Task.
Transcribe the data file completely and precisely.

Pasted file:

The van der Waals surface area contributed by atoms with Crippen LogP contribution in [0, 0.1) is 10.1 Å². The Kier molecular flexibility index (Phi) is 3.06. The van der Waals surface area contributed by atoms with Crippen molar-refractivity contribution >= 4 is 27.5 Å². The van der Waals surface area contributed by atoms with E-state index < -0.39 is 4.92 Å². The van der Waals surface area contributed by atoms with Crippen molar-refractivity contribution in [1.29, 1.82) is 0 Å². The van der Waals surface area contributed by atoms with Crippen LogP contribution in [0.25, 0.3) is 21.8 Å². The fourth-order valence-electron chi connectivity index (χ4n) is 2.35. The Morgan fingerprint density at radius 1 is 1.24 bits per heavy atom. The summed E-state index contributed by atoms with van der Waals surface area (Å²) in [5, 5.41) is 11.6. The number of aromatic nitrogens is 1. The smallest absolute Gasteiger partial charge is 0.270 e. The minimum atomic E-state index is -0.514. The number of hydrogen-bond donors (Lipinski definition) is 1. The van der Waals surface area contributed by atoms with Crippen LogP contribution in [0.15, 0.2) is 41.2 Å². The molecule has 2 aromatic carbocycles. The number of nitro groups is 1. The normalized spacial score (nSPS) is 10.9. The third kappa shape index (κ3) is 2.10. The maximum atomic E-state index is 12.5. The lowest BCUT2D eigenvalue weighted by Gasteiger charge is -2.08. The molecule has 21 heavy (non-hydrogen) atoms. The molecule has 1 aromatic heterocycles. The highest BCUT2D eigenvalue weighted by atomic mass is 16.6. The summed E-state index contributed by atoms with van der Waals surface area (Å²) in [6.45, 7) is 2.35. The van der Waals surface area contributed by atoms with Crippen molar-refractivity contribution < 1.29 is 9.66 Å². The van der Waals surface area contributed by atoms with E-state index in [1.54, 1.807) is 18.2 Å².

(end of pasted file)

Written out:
The van der Waals surface area contributed by atoms with Crippen LogP contribution in [0, 0.1) is 10.1 Å². The Kier molecular flexibility index (Phi) is 3.06. The van der Waals surface area contributed by atoms with Crippen molar-refractivity contribution >= 4 is 27.5 Å². The van der Waals surface area contributed by atoms with E-state index < -0.39 is 4.92 Å². The van der Waals surface area contributed by atoms with Crippen molar-refractivity contribution in [1.29, 1.82) is 0 Å². The van der Waals surface area contributed by atoms with Crippen LogP contribution in [0.25, 0.3) is 21.8 Å². The fourth-order valence-electron chi connectivity index (χ4n) is 2.35. The Morgan fingerprint density at radius 1 is 1.24 bits per heavy atom. The summed E-state index contributed by atoms with van der Waals surface area (Å²) in [5, 5.41) is 11.6. The number of aromatic nitrogens is 1. The smallest absolute Gasteiger partial charge is 0.270 e. The minimum atomic E-state index is -0.514. The number of hydrogen-bond donors (Lipinski definition) is 1. The van der Waals surface area contributed by atoms with Crippen LogP contribution in [0.15, 0.2) is 41.2 Å². The molecule has 2 aromatic carbocycles. The number of nitro groups is 1. The normalized spacial score (nSPS) is 10.9. The third kappa shape index (κ3) is 2.10. The maximum atomic E-state index is 12.5. The lowest BCUT2D eigenvalue weighted by Gasteiger charge is -2.08. The molecule has 21 heavy (non-hydrogen) atoms. The molecule has 1 aromatic heterocycles. The highest BCUT2D eigenvalue weighted by atomic mass is 16.6. The summed E-state index contributed by atoms with van der Waals surface area (Å²) in [6.45, 7) is 2.35. The van der Waals surface area contributed by atoms with Crippen molar-refractivity contribution < 1.29 is 9.66 Å². The van der Waals surface area contributed by atoms with E-state index in [1.54, 1.807) is 18.2 Å².